Human myocyte studies show that GH increases IGF-1 mRNA expression within 30-60 minutes and it peaks much quicker than it does in animal trials, within 1-2 hours, using the JAK/STAT5b signaling pathway . These elevated levels of mRNA have been shown to last for as long as 48 hours following a single GH exposure. The amount of GH required to maximally stimulate IGF-1 mRNA expression was found to be at a dose somewhere between 7.5 ng/mL and 30 ng/mL , with an effective median dose occurring at 3ng/mL. These numbers fall well in line with the physiological dose ranges seen in animals, which are effectively between 2-100 ng/mL . They also fall right in line with what is seen endogenously in humans, with normal peak concentrations falling between 22.4-32.4 ng/mL [368-369,436]. There have been cases where humans have shown slightly higher peak concentrations but these are to be considered outliers . In any event, what this data tends to suggest is that the human body is very well suited to deal with the expected natural levels of endogenous GH peak secretions. Trying to further hack the system by elevating GH beyond these endogenous levels, solely for the sake of increased hypertrophy potential, may not actually translate into the expected or desired behavior.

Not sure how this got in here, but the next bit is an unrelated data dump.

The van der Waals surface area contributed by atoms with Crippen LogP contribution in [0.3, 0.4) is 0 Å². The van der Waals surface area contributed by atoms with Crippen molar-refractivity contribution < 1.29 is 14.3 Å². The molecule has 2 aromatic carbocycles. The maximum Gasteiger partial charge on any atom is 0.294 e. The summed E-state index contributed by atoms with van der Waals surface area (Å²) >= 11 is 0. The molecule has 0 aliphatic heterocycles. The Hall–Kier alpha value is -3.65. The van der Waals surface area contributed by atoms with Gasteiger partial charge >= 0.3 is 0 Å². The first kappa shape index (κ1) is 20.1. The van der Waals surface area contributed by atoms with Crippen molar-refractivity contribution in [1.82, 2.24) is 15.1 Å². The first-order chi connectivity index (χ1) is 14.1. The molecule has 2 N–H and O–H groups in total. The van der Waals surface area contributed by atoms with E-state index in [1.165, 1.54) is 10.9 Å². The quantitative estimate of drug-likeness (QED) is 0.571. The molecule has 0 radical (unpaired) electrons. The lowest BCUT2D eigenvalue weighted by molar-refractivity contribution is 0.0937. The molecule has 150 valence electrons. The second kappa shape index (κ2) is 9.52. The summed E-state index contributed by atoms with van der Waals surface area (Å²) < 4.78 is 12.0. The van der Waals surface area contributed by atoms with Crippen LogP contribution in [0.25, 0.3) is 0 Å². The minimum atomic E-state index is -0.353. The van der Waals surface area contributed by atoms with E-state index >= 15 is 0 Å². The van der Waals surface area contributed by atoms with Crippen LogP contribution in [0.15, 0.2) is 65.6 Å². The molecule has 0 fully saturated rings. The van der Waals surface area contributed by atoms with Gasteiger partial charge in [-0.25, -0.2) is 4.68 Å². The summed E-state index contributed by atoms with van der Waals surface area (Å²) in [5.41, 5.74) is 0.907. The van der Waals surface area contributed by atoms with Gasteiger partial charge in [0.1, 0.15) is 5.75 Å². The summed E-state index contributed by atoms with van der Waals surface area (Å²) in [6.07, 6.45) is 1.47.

Studies comparing local infusions to systemic infusions of either GH or IGF-1 are a bit harder to come by than I wish they were. The few animal trials I’ve found do indicate that direct infusion of either GH or IGF-1 into target tissues results in increased mass. This increased hypertrophy occurs, even without the presence of activity in target muscle groups [371-372]. The trials also consistently show that local GH injections result in substantially higher levels of local IGF-1 mRNA expression than local IGF-1 injections do, by a factor of more than twenty . I was also able to find one trial which actually did compare exercised rats that were locally infused with IGF-1. The IGF-1 plus training group experienced an increase in both local muscle mass and strength as compared to either treatment in isolation . So, albeit limited, the literature which is available does seemingly provide evidence that locally injecting GH or IGF-1 has merit.
I’ve mentioned this quite a few times already but, in an attempt to further drive this point home, autocrine levels of IGF-1 appear to be far more important than endocrine levels of IGF-1 as it relates to muscle mass regulation. Further to this point, overexpression of autocrine IGF-1 within muscle causes fiber hypertrophy . Overexpression of autocrine IGF-1 has also shown anti-catabolic effects, with animal models tending to demonstrate an overall resistance to the muscle atrophy normally observed with aging . Localized IGF-1 also provides age-independent regenerative capacity in skeletal muscle cells .